"For most compassionate and humane people today, the ecological crisis is a source of major concern." So begins this important little book. Yet most of us who call ourselves environmentalists are unaware that ecological ideas and concerns have been, and continue to be, used for dangerous and repressive political ends. This book details the history of ecological thought in Germany, and how such ideas were central to the rise of the Nazis. Hitler's Reich explicitly situated itself as an organic, holistic, nature-centered movement, which practiced organic agriculture, forest protection, promoted a 'return to nature', and implemented far-reaching nature-protection laws. The modern ultra-right-wing in Germany is reviving this form of 'eco-fascism', even calling for a 'Green Adolf'. Most U.S. environmentalists are completely opposed to the aims of fascism, but reactionary forces have begun to bend ecological themes towards these very ends. Only through knowledge may we prevent this perversion of environmentalism. Every environmentalist should have this book—those who do not remember the past are destined to repeat it.

THE END OF FAITH: Religion, Terror, and the Future of Reason.
Sam Harris, 2004. PB, 348pp, 1 lb. $13.95
Faith—belief without evidence—lies at the heart of most religions. Harris examines the nature of religious belief, and details the role faith has played in the history of the major world religions. Packed with little-known facts of religious history which will help you put modern Christianity into perspective, and understand the true part it played in the development of Western Civilization. It will help you understand the rise of Islam and its role in the world today, and sheds some light on Buddhist thought. He shares his vision of a peaceful, prosperous future world, guided by reason. Whether you are religious or a non-believer, you will find this book informative and thought-provoking, and it will change the way you think about religion forever. The best book I've read all year!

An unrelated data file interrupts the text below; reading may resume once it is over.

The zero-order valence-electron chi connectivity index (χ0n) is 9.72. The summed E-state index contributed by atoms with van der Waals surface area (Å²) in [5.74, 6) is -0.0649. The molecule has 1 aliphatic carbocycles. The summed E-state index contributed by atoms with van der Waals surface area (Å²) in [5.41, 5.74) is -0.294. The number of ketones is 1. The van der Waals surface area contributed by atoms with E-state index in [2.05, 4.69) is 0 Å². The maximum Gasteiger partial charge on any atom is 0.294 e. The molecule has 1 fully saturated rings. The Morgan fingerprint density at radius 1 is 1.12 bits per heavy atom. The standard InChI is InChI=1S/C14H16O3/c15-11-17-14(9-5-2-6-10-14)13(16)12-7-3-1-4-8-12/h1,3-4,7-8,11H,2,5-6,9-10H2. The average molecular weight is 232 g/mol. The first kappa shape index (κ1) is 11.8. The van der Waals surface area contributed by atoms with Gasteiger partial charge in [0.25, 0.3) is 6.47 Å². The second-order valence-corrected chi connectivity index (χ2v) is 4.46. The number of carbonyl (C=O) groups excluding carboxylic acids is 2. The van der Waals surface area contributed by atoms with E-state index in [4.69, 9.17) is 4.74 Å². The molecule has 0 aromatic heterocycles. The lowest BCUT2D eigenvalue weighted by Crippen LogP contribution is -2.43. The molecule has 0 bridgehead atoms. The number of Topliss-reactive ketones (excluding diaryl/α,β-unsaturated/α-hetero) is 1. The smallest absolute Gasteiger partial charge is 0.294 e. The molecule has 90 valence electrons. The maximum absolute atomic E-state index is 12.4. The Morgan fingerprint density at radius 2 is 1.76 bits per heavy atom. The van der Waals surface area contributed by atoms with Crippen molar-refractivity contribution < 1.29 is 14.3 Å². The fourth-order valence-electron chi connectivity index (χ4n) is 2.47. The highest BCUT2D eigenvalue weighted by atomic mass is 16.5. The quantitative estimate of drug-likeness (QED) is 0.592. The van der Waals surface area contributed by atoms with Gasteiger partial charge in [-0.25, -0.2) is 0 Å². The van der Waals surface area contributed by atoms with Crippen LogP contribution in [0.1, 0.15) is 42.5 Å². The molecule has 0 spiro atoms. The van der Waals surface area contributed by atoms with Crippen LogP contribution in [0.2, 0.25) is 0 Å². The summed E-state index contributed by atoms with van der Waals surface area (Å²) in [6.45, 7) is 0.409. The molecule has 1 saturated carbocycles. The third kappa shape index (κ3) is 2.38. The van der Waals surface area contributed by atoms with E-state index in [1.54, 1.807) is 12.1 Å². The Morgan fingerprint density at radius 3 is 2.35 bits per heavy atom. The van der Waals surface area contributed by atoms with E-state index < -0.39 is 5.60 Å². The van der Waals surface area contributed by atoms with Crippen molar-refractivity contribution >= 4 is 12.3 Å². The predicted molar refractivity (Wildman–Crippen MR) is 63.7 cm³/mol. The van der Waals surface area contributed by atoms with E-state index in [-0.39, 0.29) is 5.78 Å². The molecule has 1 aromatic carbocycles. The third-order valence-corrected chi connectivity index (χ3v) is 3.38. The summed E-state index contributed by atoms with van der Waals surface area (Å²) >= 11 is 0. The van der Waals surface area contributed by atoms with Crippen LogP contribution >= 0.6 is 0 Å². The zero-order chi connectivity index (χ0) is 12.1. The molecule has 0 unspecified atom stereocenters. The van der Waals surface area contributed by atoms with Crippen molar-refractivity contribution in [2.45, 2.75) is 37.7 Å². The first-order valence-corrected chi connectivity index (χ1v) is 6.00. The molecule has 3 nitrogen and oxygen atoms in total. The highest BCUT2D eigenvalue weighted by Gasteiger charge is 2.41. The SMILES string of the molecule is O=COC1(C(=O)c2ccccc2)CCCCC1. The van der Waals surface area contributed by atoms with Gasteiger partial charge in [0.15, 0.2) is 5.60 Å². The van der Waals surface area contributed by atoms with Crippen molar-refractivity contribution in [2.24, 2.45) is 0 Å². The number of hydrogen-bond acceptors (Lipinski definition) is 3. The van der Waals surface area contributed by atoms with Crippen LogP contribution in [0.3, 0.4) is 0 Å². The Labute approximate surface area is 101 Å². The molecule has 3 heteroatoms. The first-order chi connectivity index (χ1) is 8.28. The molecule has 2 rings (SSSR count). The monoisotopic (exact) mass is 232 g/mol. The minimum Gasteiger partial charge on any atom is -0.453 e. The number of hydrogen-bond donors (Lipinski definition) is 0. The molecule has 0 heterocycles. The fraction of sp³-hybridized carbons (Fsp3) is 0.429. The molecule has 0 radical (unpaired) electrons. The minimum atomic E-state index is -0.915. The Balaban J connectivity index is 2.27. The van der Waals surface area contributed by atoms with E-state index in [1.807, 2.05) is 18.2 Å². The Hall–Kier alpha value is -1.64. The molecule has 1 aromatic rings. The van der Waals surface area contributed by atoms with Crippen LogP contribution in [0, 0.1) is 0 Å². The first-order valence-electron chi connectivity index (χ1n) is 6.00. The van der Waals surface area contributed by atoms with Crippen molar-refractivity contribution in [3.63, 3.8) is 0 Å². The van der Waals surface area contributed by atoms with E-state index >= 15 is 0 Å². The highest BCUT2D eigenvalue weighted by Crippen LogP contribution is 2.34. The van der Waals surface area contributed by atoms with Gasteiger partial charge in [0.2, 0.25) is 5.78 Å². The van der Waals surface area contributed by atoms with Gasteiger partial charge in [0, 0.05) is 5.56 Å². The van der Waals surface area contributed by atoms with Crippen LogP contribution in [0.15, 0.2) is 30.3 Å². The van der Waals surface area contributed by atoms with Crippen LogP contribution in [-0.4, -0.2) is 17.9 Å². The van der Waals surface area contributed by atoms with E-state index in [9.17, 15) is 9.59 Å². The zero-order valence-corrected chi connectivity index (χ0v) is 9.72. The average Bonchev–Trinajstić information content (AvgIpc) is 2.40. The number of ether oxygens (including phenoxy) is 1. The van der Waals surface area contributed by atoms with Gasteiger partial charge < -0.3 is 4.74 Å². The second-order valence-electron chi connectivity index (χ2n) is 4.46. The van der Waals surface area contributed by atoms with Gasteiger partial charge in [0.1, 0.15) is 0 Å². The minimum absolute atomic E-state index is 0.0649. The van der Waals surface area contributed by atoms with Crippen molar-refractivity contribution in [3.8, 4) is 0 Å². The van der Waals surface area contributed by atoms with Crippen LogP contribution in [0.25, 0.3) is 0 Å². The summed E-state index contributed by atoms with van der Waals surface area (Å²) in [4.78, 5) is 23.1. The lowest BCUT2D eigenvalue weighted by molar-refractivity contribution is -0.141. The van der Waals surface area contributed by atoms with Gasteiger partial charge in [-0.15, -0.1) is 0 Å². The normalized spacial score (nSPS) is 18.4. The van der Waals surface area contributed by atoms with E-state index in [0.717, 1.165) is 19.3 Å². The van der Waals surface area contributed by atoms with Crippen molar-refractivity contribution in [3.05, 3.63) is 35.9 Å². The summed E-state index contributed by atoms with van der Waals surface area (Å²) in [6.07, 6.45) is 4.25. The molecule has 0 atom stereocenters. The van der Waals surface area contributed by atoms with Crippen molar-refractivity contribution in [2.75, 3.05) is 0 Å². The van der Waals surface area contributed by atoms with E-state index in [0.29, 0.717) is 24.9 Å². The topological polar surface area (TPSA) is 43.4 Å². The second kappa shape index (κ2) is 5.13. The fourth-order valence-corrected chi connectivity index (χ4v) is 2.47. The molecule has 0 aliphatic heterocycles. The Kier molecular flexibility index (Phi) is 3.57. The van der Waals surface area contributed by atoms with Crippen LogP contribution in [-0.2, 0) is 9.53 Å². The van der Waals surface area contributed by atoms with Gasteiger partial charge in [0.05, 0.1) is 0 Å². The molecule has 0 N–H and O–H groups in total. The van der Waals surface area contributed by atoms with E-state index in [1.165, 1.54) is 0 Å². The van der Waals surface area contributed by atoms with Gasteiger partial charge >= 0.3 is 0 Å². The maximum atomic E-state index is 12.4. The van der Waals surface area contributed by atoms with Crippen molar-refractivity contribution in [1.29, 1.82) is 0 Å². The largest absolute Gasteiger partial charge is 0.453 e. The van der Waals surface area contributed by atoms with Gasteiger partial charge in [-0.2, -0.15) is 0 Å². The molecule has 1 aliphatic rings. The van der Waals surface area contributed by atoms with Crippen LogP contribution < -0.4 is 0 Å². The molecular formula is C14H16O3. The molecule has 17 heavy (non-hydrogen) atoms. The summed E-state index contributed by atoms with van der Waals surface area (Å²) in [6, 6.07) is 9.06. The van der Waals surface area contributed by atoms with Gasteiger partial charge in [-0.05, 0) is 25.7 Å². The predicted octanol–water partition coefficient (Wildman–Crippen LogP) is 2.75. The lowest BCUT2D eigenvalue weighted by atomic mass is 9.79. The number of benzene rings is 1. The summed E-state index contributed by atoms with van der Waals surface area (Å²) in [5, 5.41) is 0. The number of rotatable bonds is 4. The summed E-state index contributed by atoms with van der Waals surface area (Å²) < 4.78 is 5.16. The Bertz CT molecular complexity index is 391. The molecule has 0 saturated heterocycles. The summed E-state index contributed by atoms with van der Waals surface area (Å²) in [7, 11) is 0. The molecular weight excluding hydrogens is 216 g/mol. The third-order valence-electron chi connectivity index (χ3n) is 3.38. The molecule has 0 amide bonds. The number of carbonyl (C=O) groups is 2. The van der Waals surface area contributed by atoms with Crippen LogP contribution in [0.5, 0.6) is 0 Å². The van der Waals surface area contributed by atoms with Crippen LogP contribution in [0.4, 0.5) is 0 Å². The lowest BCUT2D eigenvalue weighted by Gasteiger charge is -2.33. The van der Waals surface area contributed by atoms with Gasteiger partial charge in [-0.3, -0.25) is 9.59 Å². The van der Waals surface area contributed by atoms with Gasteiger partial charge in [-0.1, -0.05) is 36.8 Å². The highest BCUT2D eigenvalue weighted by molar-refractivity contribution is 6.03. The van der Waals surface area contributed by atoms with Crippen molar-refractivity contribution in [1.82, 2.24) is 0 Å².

EVOLUTION and REASON: Beyond Darwin.
D.K. Boberg, 1993. HB, 618pp, 3 lb. $25.00
Nearly 20 years before mainstream evolutionary biologists began to recognize the importance of virally-mediated evolution (the lateral transfer of DNA between unrelated species), Boberg incorporated this process into her new theory of evolution—Complementary Systems Evolution. Packed with challenging ideas, the book reviews systems of logic, the evolution of reason, the various theories of reason, and provides an overview of the last 3.8 billion years of life. Remarkable and mind-boggling!

FIVE ACRES and INDEPENDENCE
Kains, 1940, Paperback, 413pp, 1 lb 1 oz. $8.95
The classic work on small farming from the pre-DDT era. Much has changed, but there is plenty of practical information and sound advice here.

HOW INDIANS USE WILD PLANTS FOR FOOD, MEDICINE, AND CRAFTS
Densmore, 1928. Paperback, 120pp, 11 oz. $7.95
Originally titled Uses of Plants by the Chippewa Indians, published by the Smithsonian Institution, Bureau of American Ethnology, this is high-quality ethnobotany. Details Chippewa uses of plants for food, medicine, dyeing, basketry, and other crafts. Interesting information on medical practices, including surgical treatments, and interesting crafts such as transparencies made from birch bark and ornamental patterns bitten into leaves.

HOW PLANTS GET THEIR NAMES
L. H. Bailey, 1933. Paperback, 181pp, 10 oz. $8.95
A beautifully written book by one of the foremost horticulturalists of this century, detailing the why and how of botanical nomenclature. Discusses how plants get their names and what these names mean. Includes a pronunciation guide for botanical names, and an extensive list of definitions of specific names. Helpful for anyone who has felt intimidated by botanical names, and should be required reading for pedants who correct others' pronunciation.

MAKING PLANT MEDICINE
Richo Cech, 2000. Paperback, 296pp, 1 lb. $19.95

An excellent overview of making medicinal tinctures, vinegars, glycerines and water-based preparations, syrups, salves, baths, poultices, etc. Clearly explains the methods so you can make everything from simple teas to professional-quality, mixed-solvent tinctures equal to those in health-food stores. Includes 'A Gardener's Herbal Formulary', covering over 100 herbs, with over 500 formulas, giving medicinal action, dosage and use. Interesting stories of his own experiences give the book immediacy, and bring the processes 'off the page' and into practical focus. Those expensive tinctures can be made inexpensively at home—if you use plant medicines, you should grow and prepare your own.